If you’re growing hydrangeas at your West Des Moines home, let’s keep their pruning simple. The classic Hydrangea macrophylla, also known as Bigleaf hydrangeas, are a favorite for gardeners and homeowners alike because they produce large flowers that last all summer long. But if you want to keep them blooming well into fall, there are a few things that need to be done while they’re still dormant. That means before the buds begin to grow again in early spring.
Prune hydrangeas in the fall after blooming
Hydrangeas are best pruned in the fall after blooming. For our West Des Moines customers, this typically happens in October. To keep them from getting leggy, cut back the stems to 6″ above ground level and remove any dead or damaged stems. If you want to create a bushier or fuller plant, you can also choose to remove some of the main stems near their base so that new shoots will sprout from these cuts–just be sure not to damage any of your plant’s buds!
If you’re looking for something more dramatic than simple pruning (and don’t mind losing some flowers), try cutting back all of your hydrangea’s branches by half their length and then removing all but three or four buds from each remaining stem. This will dramatically reduce flower production over time but give you fuller, more compact plants with fewer leaves blocking views through windows and doors during those summer months.
Cut back each branch by about half its length.
Pruning hydrangeas is a simple process, but it’s important to follow these steps:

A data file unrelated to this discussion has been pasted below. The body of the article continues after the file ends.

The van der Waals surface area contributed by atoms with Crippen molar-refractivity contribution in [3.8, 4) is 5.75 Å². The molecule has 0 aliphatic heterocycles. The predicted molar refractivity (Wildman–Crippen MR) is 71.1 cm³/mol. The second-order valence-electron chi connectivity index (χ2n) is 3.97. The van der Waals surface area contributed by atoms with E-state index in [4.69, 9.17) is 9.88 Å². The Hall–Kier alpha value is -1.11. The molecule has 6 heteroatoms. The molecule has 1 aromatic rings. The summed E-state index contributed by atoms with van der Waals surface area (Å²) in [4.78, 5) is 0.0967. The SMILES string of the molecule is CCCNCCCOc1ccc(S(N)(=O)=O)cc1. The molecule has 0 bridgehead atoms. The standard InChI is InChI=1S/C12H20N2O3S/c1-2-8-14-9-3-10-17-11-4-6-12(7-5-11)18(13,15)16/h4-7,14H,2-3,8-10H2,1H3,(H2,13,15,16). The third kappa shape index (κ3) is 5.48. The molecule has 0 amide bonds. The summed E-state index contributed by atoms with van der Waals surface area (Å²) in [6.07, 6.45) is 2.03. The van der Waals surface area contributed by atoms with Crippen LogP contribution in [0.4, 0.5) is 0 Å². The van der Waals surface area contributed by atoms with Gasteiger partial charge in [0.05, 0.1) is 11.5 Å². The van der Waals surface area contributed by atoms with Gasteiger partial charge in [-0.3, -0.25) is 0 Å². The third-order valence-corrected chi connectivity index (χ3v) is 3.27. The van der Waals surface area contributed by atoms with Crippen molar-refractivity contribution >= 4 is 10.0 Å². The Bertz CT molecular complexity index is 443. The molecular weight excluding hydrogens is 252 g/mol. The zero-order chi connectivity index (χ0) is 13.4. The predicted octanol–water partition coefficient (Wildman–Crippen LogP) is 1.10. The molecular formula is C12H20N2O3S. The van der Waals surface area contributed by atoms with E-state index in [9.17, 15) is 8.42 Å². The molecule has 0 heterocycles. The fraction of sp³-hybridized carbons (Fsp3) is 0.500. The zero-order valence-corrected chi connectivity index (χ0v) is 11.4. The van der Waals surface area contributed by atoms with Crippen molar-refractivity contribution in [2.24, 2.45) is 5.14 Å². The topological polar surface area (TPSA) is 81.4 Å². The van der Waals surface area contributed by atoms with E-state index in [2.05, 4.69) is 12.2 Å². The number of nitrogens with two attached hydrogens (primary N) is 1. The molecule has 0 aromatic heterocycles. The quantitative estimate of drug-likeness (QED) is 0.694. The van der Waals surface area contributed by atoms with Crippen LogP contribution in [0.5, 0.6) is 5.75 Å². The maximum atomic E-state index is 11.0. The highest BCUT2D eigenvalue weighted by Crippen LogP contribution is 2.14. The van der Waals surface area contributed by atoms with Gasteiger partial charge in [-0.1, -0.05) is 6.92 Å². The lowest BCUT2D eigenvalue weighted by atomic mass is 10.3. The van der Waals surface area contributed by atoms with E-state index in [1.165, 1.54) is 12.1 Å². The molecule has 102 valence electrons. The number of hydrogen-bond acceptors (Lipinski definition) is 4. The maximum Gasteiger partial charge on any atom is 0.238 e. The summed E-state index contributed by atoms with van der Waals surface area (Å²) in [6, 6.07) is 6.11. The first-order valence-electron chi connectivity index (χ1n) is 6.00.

- Cut back each branch by about half its length. Use sharp, clean pruning shears to do this.
- Prune hydrangeas in the fall or early spring when they are dormant and there is no chance of frost damage.
You can prune hydrangeas into a tree shape or a rounded shape.
Hydrangeas can be pruned into a tree shape or a rounded shape. The tree shape will produce more flowers in the future, while the rounded shape will produce more foliage. If you want a bushier plant with more flowers, choose the rounded form of hydrangea pruning. This is also ideal for people who want a more informal look in their garden or yard, as this type of hydrangea resembles other shrubs that are often found there.
If you’re looking for something more formal and traditional-looking (or if you just really love flowers), choose to keep your hydrangea at its full height by pruning it into its natural form, that is to say: tall branches with short ones underneath them!
You can also remove dead or diseased wood and any suckers from the base of the plant.
You can also remove dead or diseased wood and any suckers from the base of the plant. Don’t prune hydrangeas in spring, as this is when they are forming buds for next season’s flowers.
Pruning hydrangeas is not complicated, but it’s important to do it correctly for good results over time.
Hydrangeas are best pruned in the fall after blooming. Cut back each branch by about half its length and remove any dead or diseased wood at this time as well.
In late winter or early spring, you can trim out any new growth that has developed since your last pruning session with sharp shears or a hedge trimmer (make sure you have eye protection!).
Hydrangea make a wonderful addition.
Hydrangeas are beautiful plants, and one of my favorites as they make a great addition to any landscape in West Des Moines or Central Iowa. They’re also relatively easy to care for, as long as you know how to prune them properly. By cutting back dead or diseased wood in fall and removing any suckers from the base of the plant, you can keep your hydrangea healthy and looking great for years to come!